In order for Inspircd and Anope to talk I had to comment out some of the link block for the services. The allowmask and expected IP address didn’t quite work as intended inside the docker swarm cluster. Since the containers use a local network available to only them, I’m not worried about a rogue services server getting in. This IRC server is also primarily used for developing and testing the IRC bots I have written over the years, so its not a core part of my infrastructure. Below shows the link block that I modified from the default included in the inspircd docker container setup.
Continue reading “Connecting Inspircd and Anope on Docker-Swarm”
Back when I setup my webserver to run wordpress and dokuwiki, all the guides that I found and the guides that I followed had apache get setup with mod_php. However, after seeing this ArsTechnica WordPress Writeup, I realized that this might not have been the best way to get things going. I decided that this would be a good time to upgrade some of my webserver, so I started working on it, while my server was already setup, and the guide was on setting up a new server, the process is nearly identical, the only differences is that I had to disable/enable modules in a certain order for everything to work.
Continue reading “Apache/PHP Update”
After setting up Jenkins to auto build and deploy my IRC bots, I decided to add the next component of a CI/CD stack, automated testing. This was to use ant to run the tests, and JUnit for the testing framework for the application. I’ll be setting this up in both of my Jenkins projects, I have one that just builds my applications, and a second that builds the docker containers and pushes them to the repository.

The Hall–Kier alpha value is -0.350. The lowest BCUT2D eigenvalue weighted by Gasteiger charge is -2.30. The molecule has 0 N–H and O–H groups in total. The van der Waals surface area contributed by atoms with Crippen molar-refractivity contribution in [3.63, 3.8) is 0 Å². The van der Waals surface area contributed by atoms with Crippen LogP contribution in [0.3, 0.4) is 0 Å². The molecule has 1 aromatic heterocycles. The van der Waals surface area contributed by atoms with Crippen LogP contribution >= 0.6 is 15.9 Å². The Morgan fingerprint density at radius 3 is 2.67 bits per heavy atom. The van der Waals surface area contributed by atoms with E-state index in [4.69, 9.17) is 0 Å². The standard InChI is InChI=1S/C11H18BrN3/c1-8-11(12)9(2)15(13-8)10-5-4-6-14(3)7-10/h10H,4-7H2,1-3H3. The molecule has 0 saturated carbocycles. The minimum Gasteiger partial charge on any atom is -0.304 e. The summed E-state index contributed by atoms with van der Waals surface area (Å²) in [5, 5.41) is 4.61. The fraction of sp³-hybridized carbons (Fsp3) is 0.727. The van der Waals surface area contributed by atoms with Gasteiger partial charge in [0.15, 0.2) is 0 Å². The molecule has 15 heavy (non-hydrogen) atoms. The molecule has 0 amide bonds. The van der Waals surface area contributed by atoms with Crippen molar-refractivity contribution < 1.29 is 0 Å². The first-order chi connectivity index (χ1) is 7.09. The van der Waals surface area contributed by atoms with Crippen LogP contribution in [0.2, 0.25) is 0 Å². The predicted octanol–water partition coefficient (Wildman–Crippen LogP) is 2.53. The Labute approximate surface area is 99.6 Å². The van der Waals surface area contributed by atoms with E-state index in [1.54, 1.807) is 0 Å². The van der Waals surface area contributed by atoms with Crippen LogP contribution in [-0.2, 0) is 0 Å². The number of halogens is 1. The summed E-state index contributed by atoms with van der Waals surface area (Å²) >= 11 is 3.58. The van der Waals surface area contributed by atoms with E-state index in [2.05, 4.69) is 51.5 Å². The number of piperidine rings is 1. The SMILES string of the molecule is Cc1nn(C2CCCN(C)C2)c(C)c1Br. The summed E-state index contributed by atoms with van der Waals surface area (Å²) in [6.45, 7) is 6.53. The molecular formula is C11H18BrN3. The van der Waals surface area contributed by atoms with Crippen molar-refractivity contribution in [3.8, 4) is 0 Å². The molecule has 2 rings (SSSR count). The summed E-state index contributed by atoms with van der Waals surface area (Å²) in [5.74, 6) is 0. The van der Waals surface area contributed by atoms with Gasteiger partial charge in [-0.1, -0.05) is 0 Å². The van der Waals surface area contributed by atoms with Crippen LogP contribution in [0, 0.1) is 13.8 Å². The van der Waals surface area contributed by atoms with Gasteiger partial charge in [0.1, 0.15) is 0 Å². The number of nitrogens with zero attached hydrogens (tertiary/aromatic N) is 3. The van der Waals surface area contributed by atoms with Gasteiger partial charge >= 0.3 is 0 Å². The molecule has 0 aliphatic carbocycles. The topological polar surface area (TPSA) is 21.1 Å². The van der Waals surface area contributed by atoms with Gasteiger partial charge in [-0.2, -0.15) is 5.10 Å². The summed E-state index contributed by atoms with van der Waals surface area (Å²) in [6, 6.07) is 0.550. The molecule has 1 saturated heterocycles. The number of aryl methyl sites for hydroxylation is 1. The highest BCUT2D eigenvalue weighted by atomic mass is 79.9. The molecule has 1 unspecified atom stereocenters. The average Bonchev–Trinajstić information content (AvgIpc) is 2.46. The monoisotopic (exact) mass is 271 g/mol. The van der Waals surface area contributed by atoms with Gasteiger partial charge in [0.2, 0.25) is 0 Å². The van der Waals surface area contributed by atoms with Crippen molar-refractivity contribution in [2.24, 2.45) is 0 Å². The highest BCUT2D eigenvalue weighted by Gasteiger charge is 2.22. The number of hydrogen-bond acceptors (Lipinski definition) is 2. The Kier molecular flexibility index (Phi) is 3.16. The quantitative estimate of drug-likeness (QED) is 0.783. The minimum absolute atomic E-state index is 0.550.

My Jenkins setup includes 2 builds for each of my projects:
- Java Build
- Builds the java application
- This is just a general Jenkins project that uses ant to build
- Docker Build
- Builds the docker container, tags it, and pushes it to my local docker repository
- This uses Jenkins pipelines to perform the build, tag, push
The docker build pushes my production code and is used by my docker-swarm to update my locally built containers. This is the important build. The general java build is just me experimenting with Jenkins builds following the non-pipeline route.
Continue reading “Automated Testing in Jenkins”
After my initial jenkins setup, I thought my system would be good to go for a long time, however I encountered a problem with permissions after my docker cluster reboot. After all my nodes were back up, and jenkins was running, it could no longer access the docker.sock that it used to handle building and pushing containers. I tried a few things, rebuilding the container, updating it, changing some groups, and found quite a few threads on the topic. Some people had chmod’d the docker.sock to 777 (BAD) or had given jenkins root (ALSO BAD). I ended up finding the solution in using a specific entrypoint script that would determine the group to add to the jenkins user, then launch jenkins using the jenkins user from root.
Most of my additions are from sudo-bmitch’s jenkins-docker repository on GitHub. These include the dockerfile changes and the entrypoint.sh script (as well as the healthcheck mentioned later on).
Continue reading “Jenkins Docker Revisit”
Due to unforeseen events, I ended up having to shutdown all of my servers. Due to this, my docker VM cluster ended up getting its first chance to reboot the entire stack of all nodes. This ended up showing some problems in my configuration sadly, as well as a docker issue I had previously encountered in my raspberry pi cluster.
Continue reading “Docker Cluster Reboot”